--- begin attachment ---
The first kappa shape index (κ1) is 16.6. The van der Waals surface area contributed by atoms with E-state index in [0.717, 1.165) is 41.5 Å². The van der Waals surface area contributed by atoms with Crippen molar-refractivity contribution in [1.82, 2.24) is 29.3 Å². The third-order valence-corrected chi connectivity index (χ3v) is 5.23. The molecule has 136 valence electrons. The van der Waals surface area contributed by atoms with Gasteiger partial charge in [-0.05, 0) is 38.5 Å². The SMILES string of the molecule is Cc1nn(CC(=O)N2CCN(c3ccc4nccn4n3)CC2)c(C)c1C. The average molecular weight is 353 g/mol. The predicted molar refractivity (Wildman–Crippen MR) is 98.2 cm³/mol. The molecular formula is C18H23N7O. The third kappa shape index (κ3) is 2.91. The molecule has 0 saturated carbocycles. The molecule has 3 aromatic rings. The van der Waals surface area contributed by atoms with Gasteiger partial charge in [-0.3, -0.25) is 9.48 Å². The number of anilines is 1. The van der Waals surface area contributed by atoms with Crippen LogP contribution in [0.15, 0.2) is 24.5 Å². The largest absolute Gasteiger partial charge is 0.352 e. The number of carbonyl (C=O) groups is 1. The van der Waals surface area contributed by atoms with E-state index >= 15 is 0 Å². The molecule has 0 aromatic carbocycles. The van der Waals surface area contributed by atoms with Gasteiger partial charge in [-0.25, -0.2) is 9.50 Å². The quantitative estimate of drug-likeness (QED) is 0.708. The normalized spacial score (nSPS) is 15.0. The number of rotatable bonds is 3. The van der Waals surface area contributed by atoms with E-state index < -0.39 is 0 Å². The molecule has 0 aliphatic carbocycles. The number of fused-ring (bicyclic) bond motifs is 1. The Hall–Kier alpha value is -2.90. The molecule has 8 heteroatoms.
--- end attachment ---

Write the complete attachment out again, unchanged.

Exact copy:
The first kappa shape index (κ1) is 16.6. The van der Waals surface area contributed by atoms with E-state index in [0.717, 1.165) is 41.5 Å². The van der Waals surface area contributed by atoms with Crippen molar-refractivity contribution in [1.82, 2.24) is 29.3 Å². The third-order valence-corrected chi connectivity index (χ3v) is 5.23. The molecule has 136 valence electrons. The van der Waals surface area contributed by atoms with Gasteiger partial charge in [-0.05, 0) is 38.5 Å². The SMILES string of the molecule is Cc1nn(CC(=O)N2CCN(c3ccc4nccn4n3)CC2)c(C)c1C. The average molecular weight is 353 g/mol. The predicted molar refractivity (Wildman–Crippen MR) is 98.2 cm³/mol. The molecular formula is C18H23N7O. The third kappa shape index (κ3) is 2.91. The molecule has 0 saturated carbocycles. The molecule has 3 aromatic rings. The van der Waals surface area contributed by atoms with Gasteiger partial charge in [-0.3, -0.25) is 9.48 Å². The number of anilines is 1. The van der Waals surface area contributed by atoms with Crippen LogP contribution in [0.15, 0.2) is 24.5 Å². The largest absolute Gasteiger partial charge is 0.352 e. The number of carbonyl (C=O) groups is 1. The van der Waals surface area contributed by atoms with E-state index >= 15 is 0 Å². The molecule has 0 aromatic carbocycles. The van der Waals surface area contributed by atoms with Gasteiger partial charge in [-0.25, -0.2) is 9.50 Å². The quantitative estimate of drug-likeness (QED) is 0.708. The normalized spacial score (nSPS) is 15.0. The number of rotatable bonds is 3. The van der Waals surface area contributed by atoms with E-state index < -0.39 is 0 Å². The molecule has 0 aliphatic carbocycles. The number of fused-ring (bicyclic) bond motifs is 1. The Hall–Kier alpha value is -2.90. The molecule has 8 heteroatoms.